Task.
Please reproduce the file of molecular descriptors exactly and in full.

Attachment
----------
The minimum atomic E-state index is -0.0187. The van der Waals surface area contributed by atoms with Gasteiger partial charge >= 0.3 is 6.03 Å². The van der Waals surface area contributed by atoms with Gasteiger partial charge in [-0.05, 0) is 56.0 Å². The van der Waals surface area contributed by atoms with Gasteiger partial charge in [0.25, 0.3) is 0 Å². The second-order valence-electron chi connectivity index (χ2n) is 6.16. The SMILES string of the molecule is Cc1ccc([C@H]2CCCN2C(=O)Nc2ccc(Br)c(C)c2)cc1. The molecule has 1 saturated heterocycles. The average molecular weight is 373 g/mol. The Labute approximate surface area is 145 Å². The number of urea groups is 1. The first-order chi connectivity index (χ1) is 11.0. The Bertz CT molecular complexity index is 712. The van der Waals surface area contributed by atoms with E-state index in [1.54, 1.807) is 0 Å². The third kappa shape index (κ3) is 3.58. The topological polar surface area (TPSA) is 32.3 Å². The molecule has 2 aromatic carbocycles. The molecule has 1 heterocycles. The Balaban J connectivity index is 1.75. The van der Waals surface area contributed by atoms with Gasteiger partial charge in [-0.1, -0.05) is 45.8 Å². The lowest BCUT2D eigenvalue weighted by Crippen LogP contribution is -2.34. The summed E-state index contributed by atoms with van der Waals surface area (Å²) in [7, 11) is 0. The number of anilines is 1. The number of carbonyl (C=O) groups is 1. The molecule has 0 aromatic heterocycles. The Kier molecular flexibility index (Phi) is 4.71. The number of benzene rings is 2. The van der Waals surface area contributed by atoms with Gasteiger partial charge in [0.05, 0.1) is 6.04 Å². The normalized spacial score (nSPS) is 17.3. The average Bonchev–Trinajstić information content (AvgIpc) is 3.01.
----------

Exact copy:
The minimum atomic E-state index is -0.0187. The van der Waals surface area contributed by atoms with Gasteiger partial charge >= 0.3 is 6.03 Å². The van der Waals surface area contributed by atoms with Gasteiger partial charge in [-0.05, 0) is 56.0 Å². The van der Waals surface area contributed by atoms with Gasteiger partial charge in [0.25, 0.3) is 0 Å². The second-order valence-electron chi connectivity index (χ2n) is 6.16. The SMILES string of the molecule is Cc1ccc([C@H]2CCCN2C(=O)Nc2ccc(Br)c(C)c2)cc1. The molecule has 1 saturated heterocycles. The average molecular weight is 373 g/mol. The Labute approximate surface area is 145 Å². The number of urea groups is 1. The first-order chi connectivity index (χ1) is 11.0. The Bertz CT molecular complexity index is 712. The van der Waals surface area contributed by atoms with E-state index in [1.54, 1.807) is 0 Å². The third kappa shape index (κ3) is 3.58. The topological polar surface area (TPSA) is 32.3 Å². The molecule has 2 aromatic carbocycles. The molecule has 1 heterocycles. The Balaban J connectivity index is 1.75. The van der Waals surface area contributed by atoms with Gasteiger partial charge in [-0.1, -0.05) is 45.8 Å². The lowest BCUT2D eigenvalue weighted by Crippen LogP contribution is -2.34. The summed E-state index contributed by atoms with van der Waals surface area (Å²) in [7, 11) is 0. The number of anilines is 1. The number of carbonyl (C=O) groups is 1. The molecule has 0 aromatic heterocycles. The Kier molecular flexibility index (Phi) is 4.71. The number of benzene rings is 2. The van der Waals surface area contributed by atoms with Gasteiger partial charge in [0.05, 0.1) is 6.04 Å². The normalized spacial score (nSPS) is 17.3. The average Bonchev–Trinajstić information content (AvgIpc) is 3.01.